In this paper we present a learning analytics conceptual framework that supports enquiry-based evaluation of learning designs. The dimensions of the proposed framework emerged from a review of existing analytics tools, the analysis of interviews with teachers, and user case profiles to understand what types of analytics would be useful in evaluating a learning activity in relation to pedagogical intent. The proposed framework incorporates various types of analytics, with the teacher playing a key role in bringing context to the analysis and making decisions on the feedback provided to students as well as the scaffolding and adaptation of the learning design. The framework consists of five dimensions: temporal analytics, tool-specific analytics, cohort dynamics, comparative analytics and contingency. Specific metrics and visualisations are also defined for each dimension of the conceptual framework. Finally the development of a tool that partially implements the conceptual framework is discussed.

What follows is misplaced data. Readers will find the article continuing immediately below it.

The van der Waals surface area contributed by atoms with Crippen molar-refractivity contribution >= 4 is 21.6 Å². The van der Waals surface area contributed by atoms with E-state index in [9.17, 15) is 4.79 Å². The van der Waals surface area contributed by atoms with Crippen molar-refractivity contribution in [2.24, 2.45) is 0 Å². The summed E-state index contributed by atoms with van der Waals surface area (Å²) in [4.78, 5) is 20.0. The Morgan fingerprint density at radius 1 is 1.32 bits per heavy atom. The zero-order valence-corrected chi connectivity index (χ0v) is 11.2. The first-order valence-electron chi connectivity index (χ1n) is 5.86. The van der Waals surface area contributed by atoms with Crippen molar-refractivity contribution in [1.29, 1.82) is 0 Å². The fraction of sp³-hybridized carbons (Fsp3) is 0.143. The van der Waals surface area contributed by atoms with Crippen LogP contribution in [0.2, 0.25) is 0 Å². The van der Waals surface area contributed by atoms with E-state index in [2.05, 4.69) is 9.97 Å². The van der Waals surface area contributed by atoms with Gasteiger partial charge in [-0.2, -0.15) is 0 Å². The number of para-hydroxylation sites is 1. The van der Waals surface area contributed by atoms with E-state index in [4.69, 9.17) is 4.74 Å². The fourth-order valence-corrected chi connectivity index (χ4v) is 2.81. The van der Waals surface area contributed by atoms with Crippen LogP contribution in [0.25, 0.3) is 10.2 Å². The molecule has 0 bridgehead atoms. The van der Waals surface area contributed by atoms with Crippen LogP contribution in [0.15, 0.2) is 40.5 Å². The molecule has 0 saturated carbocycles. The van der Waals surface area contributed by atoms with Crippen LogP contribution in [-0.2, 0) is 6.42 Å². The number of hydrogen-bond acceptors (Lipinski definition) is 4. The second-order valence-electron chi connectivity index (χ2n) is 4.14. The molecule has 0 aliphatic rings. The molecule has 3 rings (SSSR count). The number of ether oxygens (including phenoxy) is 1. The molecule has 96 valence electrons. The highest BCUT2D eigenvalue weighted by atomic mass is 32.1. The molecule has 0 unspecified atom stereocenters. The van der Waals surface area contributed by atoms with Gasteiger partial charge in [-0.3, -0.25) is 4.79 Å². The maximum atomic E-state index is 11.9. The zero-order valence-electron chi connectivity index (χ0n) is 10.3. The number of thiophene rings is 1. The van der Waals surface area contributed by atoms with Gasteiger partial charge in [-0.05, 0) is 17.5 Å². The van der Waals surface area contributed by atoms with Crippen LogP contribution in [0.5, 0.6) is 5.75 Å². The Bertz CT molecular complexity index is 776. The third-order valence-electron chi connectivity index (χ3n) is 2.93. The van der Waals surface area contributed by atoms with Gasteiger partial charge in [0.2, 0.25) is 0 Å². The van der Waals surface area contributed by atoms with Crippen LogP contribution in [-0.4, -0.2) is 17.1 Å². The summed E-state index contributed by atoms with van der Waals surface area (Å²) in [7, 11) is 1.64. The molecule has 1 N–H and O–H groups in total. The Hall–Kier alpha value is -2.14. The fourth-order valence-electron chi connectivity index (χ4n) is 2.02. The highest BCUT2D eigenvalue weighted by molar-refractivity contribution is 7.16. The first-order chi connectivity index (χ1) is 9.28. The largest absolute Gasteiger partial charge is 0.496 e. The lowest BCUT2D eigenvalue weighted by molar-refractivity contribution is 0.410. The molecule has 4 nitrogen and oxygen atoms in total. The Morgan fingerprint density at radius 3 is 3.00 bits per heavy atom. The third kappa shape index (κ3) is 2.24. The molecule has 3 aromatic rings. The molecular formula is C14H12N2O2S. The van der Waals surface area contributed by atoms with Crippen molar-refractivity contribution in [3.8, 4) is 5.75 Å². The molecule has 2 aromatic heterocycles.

Computer-based writing systems have been developed to provide students with instruction and deliberate practice on their writing. While generally successful in providing accurate scores, a common criticism of these systems is their lack of personalization and adaptive instruction. In particular, these systems tend to place the strongest emphasis on delivering accurate scores, and therefore, tend to overlook additional variables that may ultimately contribute to students' success, such as their affective states during practice. This study takes an initial step toward addressing this gap by building a predictive model of students' affect using information that can potentially be collected by computer systems. We used individual difference measures, text features, and keystroke analyses to predict engagement and boredom in 132 writing sessions. The results from the current study suggest that these three categories of features can be utilized to develop models of students' affective states during writing sessions. Taken together, features related to students' academic abilities, text properties, and keystroke logs were able to more than double the accuracy of a classifier to predict affect. These results suggest that information readily available in compute-based writing systems can inform affect detectors and ultimately improve student models within intelligent tutoring systems.